Exit Strategies In A New-Build Multifamily DevelopmentNov 12, 2021
We can transition then and we can look at going. We can look at going bigger. You're going to do a big project, maybe a partnership or a syndicated. Where we have multiple investors, you are, what's called the general partner. You're driving the ship and there's a whole bunch of things you have to do with the sec in order to make this legal.
We're not telling you what you should or shouldn't do there. Talk to your attorney about that. But when we talk about exiting syndication, the traditional model is we bought an asset. It might be an apartment complex. That's really old and run down, or it might be land, an apartment complex on, or a bunch of homes.
Right. And then we go through construction, we get a certificate of occupancy, which means it's done. We then lease it up and upon lease-up. We've got some, a couple of direct. That we can go, right? It's fully leased. You have taken all the risk out of the balloon at this point.
There are big investors out there, life CO's and REITs and people like that that are going to pay a top dollar a fancy way to say that as a compressed cap rate, right, they're willing to pay a lot of money because you took all the risk out of it.
And that's your exit strategy. And that whole process is probably going to take you three to five years at some. But the kind of along the point of what we talked about with chase earlier, what if you don't want to do that? What if everybody in your partnership is willing to stay in longer instead of selling let's refinance, right?
A mentor of mine used to say refi till you die. There's no taxable. You pull the money out. You take advantage of that, and you're good. If you didn't refi over, you know, to the hilt.
Now, the good news on commercial financing is they won't let you refi to the hilt. There must be what's called a good, debt service coverage ratio there, which that's a fancy way of saying there's more than enough money coming in to cover your debt and that, and then some, so you can sell it, you can refi it.
Something that we've started to see a little bit more of, and I'd love your comments.
You could sell before CBO technically put it under contract if you're using our model because our buyers carrying the construction loan? You can sell that or put it under contract, and then once it has CFO, you can close on that unless it's a cash buyer and they want to take that out.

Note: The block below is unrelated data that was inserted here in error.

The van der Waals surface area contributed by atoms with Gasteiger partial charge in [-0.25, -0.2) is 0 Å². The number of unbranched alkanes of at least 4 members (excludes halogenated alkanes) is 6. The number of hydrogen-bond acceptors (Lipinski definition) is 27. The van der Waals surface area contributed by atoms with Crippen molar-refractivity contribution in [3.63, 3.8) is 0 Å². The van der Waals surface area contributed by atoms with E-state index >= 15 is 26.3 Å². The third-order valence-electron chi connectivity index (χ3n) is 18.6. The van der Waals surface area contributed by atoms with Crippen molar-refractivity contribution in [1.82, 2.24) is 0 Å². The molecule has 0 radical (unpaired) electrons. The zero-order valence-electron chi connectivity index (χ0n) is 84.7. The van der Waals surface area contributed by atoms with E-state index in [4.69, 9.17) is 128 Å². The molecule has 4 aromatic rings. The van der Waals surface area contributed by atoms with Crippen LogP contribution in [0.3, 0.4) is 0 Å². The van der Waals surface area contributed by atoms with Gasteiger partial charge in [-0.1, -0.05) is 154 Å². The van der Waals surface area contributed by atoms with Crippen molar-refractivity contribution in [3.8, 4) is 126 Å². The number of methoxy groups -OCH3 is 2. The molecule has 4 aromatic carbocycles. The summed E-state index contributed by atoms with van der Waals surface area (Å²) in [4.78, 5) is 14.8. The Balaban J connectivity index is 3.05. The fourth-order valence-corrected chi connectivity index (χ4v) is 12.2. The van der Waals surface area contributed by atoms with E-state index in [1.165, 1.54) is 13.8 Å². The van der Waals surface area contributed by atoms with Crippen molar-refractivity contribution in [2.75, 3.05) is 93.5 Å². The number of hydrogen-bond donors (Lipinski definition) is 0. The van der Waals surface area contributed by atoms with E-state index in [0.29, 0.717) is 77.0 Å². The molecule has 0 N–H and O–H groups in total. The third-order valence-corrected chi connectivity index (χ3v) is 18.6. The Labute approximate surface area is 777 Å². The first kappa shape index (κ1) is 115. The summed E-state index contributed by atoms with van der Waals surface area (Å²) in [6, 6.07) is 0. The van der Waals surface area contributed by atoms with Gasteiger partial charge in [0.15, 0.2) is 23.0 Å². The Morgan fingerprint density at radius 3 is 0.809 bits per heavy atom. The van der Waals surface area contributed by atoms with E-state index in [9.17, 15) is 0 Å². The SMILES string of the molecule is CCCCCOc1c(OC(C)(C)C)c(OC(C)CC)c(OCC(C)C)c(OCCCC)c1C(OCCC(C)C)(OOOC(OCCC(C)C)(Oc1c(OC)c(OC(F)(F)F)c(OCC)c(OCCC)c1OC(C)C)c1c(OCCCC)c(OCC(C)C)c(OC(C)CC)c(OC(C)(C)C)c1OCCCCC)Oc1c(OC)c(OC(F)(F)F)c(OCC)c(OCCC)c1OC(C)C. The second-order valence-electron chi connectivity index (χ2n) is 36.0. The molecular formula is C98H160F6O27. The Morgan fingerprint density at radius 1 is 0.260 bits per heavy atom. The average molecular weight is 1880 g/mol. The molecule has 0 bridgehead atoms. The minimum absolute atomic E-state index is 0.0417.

But yeah, there are absolutely people that will take it on and assume that risk of getting that tenant. Because they know that it's a good deal when I'm doing a deal right now in Provo that's like that. And there doesn't seem to be any problem with it. So yeah, I mean, it's a way for the investor to get some of their gains out of it.
And then 1031 exchange. Maybe they want to buy one or two other properties with it, 10 31 into it. Or maybe they just did it to make a little bit of cash. They're going to pay taxes on it. And they're okay with that.
I have a call with two institutional investors tomorrow, both of which are interested in buying C of O's. I think what that's a symptom of is the volatile construction environment, right? The cost of the land, the cost of the dirt, a C of O is something that's relatively quantifiable. Here's how much it costs, and they can manage their own risk from there. But they're just not willing to take on the construction risk, which is getting to be more and more every single day.
If the microphones were on before this podcast, you would have heard us ranting about that because we're getting clobbered. And in Idaho right now, construction risk.
I think you're able to sell at a little bit lower of a cap rate at that point. I think some of those investors are going to come in, be willing to take a lower cap rate, knowing the risk is out. Well, most of it is.
But that's the big money like you talked about before, the bigger projects that you take on and you finished and stable. Or if you're selling off the CFL, they're willing to come in and buy more because that's the big money. And the big money is okay with buying a lower cap rate.
I have my brother, his father-in-law, (I'll keep the details fuzzy because I didn't get their permission), but he works for a state government pension, and they buy big pieces of commercial real estate and multi-family properties. And they'll, they'll pay top dollar. I mean, they underwrite it like crazy, but when you're talking about managing billions of dollars in a pension, right, and you want to place that money and earn a few percent a year on your money to them, that's great.
They want low drama. They want a return on their money. They got to keep those billions of dollars working. So that's an entirely different problem than somebody who's flipping out of their Airbnb house that they were built in Scottsdale.
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